The French film industry maintains a long tradition of cinematic excellence, continuing to produce remarkable and influential films. Many of the best are honoured with that most wretched and base of accolades – the Hollywood remake. French comedies in particular, seem more susceptible to this Hollywood makeover, with classics such as ‘Les Compères’ (remade as Father’s Day), ‘Les Fugitifs’ (remade as Three Fugitives) and ‘Trois Hommes et un Couffin’ (Three Men and a Baby) all suffering a humour extraction at the hands of soulless Hollywood corporations.
Thankfully, ‘The Dinner Game’ (‘Le Diner de Cons’), the latest film from French writer/director Francis Veber (‘Les Compères’, ‘Les Fugitifs’ and ‘La Cage Aux Folles’ remade by Hollywood as ‘The Birdcage’), has yet to suffer this fate. This lightweight comedy, one of France’s highest-grossing films to date, was nominated for six 1999 Cesar Awards, winning Best Actor (Jacques Villeret), Best Supporting Actor (Daniel Prevost) and a Best Screenplay for Verber. It’s easy to see why.
The premise is mean-spirited to say the least. A group of rich, successful professionals meet once a week for a dinner, with each participant also inviting an “idiot”. He who supplies the most idiotic guest of all is declared the winner. While each participant enjoys a good laugh, the idiots aren’t in on the joke.
For this week’s dinner, successful book publisher Pierre Brochant (Thierry Lehrmitte) is sure he has found the champion of all idiots: François Pignon (Villeret), a humble accountant from the Tax Office. Pignon occupies his free time creating miniature replications of engineering marvels out of matchsticks.
Unsuspicious of any hidden motive and awe-struck by his invitation, Pignon arrives at Brochant's apartment for a pre-dinner drink hoping to discuss a possible book on his works. He arrives in time to find his host bent-double from a sore back and abandoned by his wife. Refusing to leave his new-found friend in such a vulnerable state, Pignon assists with both his back and his marital problems, screwing up everything with which he gets involved.
Once the premise is established and the characters are brought together, the laughs come thick and fast. Veber is well known for drawing comical effects from the coupling of dissimilar characters; characters thrown together by unlucky or inescapable circumstance. Similarly, ‘The Dinner Game’ makes use of this analogy.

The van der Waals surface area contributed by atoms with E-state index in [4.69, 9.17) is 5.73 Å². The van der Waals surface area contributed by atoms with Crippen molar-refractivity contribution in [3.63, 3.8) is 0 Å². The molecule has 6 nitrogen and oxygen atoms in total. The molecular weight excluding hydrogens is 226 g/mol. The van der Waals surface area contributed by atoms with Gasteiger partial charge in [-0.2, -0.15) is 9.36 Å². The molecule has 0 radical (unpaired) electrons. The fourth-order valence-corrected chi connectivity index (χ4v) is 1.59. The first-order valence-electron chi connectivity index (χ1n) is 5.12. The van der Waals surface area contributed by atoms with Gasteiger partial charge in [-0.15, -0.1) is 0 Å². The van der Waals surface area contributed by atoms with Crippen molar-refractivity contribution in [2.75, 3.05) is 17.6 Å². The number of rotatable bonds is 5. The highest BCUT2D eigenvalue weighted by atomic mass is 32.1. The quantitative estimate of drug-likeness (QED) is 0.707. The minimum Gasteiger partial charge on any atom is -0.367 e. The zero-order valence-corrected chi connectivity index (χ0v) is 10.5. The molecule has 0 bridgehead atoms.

The writing is clever and the comedy sharp - this is character-based humour at its best. Verber’s direction is also keen, keeping the plot constantly accelerating, and constantly building the laughs back upon themselves. The pace doesn’t let up for a second. He also extracts superb comedic performances from his actors. Lhermitte is the consummate straight man (or in this case yuppie) around whom the hilarity swirls. Villeret brings a surprising depth to the character of Pignon. Devastated since his wife left him some two years ago, Pignon, like all the classic clowns, is smiling on the outside and crying on the inside. Round and frizzy-haired, he resembles all Three Stooges at the same time. The other delight is Daniel Prevost playing Pignon’s friend Cheval the hawk-eyed tax auditor. Arriving in the last third of the film, he steals the remainder of the scenes.
This is a light comedy, but thematically Verber still has something to say. Musing on the subjective nature of stupidity he asks ‘who are the real idiots?’ The publisher Brochant is one of a self-satisfied class with nothing to talk about but money and golf. Pignon, like the rest of the so-called idiots, is not an imbecile. He is simply an eccentric man of average intelligence who’s passionate about his hobbies. We are encouraged to laugh at the bumbling Francois for most of the movie, and yet admire him for his heart-on-the-sleeve humanity, a quality Pierre so notably lacks.
Verber peppers what would normally have been an all-too-obvious theme with a lavish amount of irony; making it clear that Francois, for all his humanity, really is a buffoon. Despite his good intentions, nothing he does seems to go as planned.
It is with great sorrow that I must inform you that Madman/AV Channel have only provided a full-frame, non-anamorphic transfer of ‘The Dinner Game’. What a crying shame for such a great film and for an otherwise superb transfer. The colours are brilliant, with fantastic black level and shadow depth. The transfer is very clear and sharp and it is completely devoid of artefacts film or digital. All in all, it comes very close to reference quality; spoiled only by the odd instance of aliasing due to the sharpness.
Despite the outstanding quality of the transfer, with a region 1 release sporting a widescreen (2.35:1) anamorphic transfer, seemingly this region 4 disc just cannot compete. I hazard to say, but those in charge of this R4 release seem to be the real cons (idiots) here.
Two language tracks are supplied, French Dolby 2.0 and English Dolby 2.0, with each provided on a separate side of the dual-sided disc. At all times, in both English and French, the dialogue is clear. As usual the film is much better viewed in its original language, but for those with an aversion to subtitles the English dub is a reasonable compromise (all be it with American voices). As expected, the comedy suffers from the absence of original performances. The English version provides no subtitles, and the English subtitles provided with the French version cannot be removed.
With most of the plot taking place in the quiet opulence of a Paris apartment, and this being a dialogue-centric film, there is little use of ambient noise – the sound stage is restricted firmly to the front. Suffice to say, the subwoofer definitely has the night off. All in all, the soundtrack is unremarkable and provides a reasonable compliment to the film.